THE North East’s biggest law firm is to merge with a South West company from May next year to create a £95m business with offices the length and breadth of the United Kingdom.
Newcastle-based Dickinson Dees has completed a merger of equals with Bond Pearce and will trade as part of a business twice its current size by May next year.
Creating a major new law firm, Bond Dickinson will have 1,200 staff and operations in eight UK locations.
As part of the merger agreement, the firms will combine their London offices under one roof, to accommodate existing teams and new recruits.
Jonathan Blair, managing partner of Dickinson Dees, will become managing partner of Bond Dickinson and Nick Page, chairman of Bond Pearce, will be chairman of the new firm.
John Marshall, of Dickinson Dees, and Victor Tettmar, of Bond Pearce, will complete the senior management team.
“We are delighted that we have reached an agreement to merge,” said Blair. “As we said when we announced our discussions, both firms had clearly articulated strategies.
“Our merger is a major step in the delivery of those plans, and our new scale will give us the strength in depth and sector insight to support our clients’ growth plans. The merger will give us a strong base for further growth and lateral recruitment.”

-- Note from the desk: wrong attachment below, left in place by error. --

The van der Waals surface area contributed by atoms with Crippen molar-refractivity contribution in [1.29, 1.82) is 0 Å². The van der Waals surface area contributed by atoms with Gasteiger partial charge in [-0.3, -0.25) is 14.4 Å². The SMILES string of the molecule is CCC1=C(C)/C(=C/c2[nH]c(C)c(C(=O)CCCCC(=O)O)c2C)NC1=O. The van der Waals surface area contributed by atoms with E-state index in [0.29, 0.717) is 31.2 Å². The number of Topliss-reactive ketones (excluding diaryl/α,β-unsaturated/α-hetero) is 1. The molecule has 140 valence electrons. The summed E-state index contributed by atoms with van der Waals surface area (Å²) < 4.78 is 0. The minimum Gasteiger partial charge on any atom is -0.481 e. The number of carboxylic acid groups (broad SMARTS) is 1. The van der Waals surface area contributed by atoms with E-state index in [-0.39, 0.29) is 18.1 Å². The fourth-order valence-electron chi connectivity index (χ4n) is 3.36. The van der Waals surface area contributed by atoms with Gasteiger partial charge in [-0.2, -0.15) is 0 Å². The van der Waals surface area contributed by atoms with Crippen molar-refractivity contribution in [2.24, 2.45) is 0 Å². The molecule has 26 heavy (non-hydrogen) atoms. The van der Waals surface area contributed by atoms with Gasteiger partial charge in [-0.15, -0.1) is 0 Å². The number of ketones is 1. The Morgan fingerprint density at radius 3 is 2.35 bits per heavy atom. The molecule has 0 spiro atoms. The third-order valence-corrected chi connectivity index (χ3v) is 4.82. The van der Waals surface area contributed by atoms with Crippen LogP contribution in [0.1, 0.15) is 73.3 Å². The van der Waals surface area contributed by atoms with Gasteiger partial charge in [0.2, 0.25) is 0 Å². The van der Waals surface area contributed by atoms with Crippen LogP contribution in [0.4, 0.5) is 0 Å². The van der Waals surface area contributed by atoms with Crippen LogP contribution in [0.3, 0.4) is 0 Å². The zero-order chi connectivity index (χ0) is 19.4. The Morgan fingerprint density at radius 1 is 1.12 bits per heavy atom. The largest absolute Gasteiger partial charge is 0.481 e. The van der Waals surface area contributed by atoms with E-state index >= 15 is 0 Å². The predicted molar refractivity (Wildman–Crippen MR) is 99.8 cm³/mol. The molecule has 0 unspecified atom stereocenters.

Where Bond Pearce is the 57th largest law firm in the UK, the 58th biggest is Dickinson Dees.
Marshall said economies were achievable, but that a decision on whether staff numbers would be reduced had not been made.
He stressed that the firm was very aware of its North East home, where most of its clients are based, and that it would always have a strong presence in the region, that Newcastle would continue to host its biggest office and that management would have to be “fairly itinerant.” More than 20% of Dickinson Dees business comes from outside the North East, and its Leeds office now has 60 staff.
Dickinson Dees has had casual discussions over mergers with firms before, but this is the furthest it has gone, although Marshall said a deal was still not an inevitability and due diligence had not been done.
Bond Pearce had merger discussions previously with Scottish firm Maclay Murray & Spens but ended them earlier this year.
Page added: “Both firms have had a great deal of support and encouragement from their clients during this process.
“Bond Dickinson will draw on the best of both firms to deliver outstanding client service, and build on the great reputation that each has for quality work.
“Both firms identified early on in our discussions that they shared a similar culture and core values. At the heart of Bond Dickinson will be our desire to build on these to create strong relationships with our clients and within the new firm.”